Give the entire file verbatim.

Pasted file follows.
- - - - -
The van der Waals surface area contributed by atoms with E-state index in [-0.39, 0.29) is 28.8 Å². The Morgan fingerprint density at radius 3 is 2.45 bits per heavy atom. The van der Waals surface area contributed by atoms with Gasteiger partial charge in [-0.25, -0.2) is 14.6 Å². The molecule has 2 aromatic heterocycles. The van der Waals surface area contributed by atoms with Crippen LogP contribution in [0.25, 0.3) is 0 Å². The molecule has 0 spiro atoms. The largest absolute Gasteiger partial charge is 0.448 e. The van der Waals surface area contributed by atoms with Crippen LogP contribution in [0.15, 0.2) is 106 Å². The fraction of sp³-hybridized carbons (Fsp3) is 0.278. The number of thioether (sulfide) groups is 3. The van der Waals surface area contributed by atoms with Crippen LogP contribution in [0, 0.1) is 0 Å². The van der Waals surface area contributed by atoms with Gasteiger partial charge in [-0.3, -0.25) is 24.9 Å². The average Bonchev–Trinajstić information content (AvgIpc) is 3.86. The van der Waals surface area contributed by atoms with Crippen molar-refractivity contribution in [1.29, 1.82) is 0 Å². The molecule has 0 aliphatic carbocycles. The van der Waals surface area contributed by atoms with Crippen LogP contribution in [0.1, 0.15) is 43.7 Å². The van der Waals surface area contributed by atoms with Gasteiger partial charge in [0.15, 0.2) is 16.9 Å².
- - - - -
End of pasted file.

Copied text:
The van der Waals surface area contributed by atoms with E-state index in [-0.39, 0.29) is 28.8 Å². The Morgan fingerprint density at radius 3 is 2.45 bits per heavy atom. The van der Waals surface area contributed by atoms with Gasteiger partial charge in [-0.25, -0.2) is 14.6 Å². The molecule has 2 aromatic heterocycles. The van der Waals surface area contributed by atoms with Crippen LogP contribution in [0.25, 0.3) is 0 Å². The molecule has 0 spiro atoms. The largest absolute Gasteiger partial charge is 0.448 e. The van der Waals surface area contributed by atoms with Crippen LogP contribution in [0.15, 0.2) is 106 Å². The fraction of sp³-hybridized carbons (Fsp3) is 0.278. The number of thioether (sulfide) groups is 3. The van der Waals surface area contributed by atoms with Crippen LogP contribution in [0, 0.1) is 0 Å². The van der Waals surface area contributed by atoms with Gasteiger partial charge in [-0.3, -0.25) is 24.9 Å². The average Bonchev–Trinajstić information content (AvgIpc) is 3.86. The van der Waals surface area contributed by atoms with Crippen molar-refractivity contribution in [1.29, 1.82) is 0 Å². The molecule has 0 aliphatic carbocycles. The van der Waals surface area contributed by atoms with Crippen LogP contribution in [0.1, 0.15) is 43.7 Å². The van der Waals surface area contributed by atoms with Gasteiger partial charge in [0.15, 0.2) is 16.9 Å².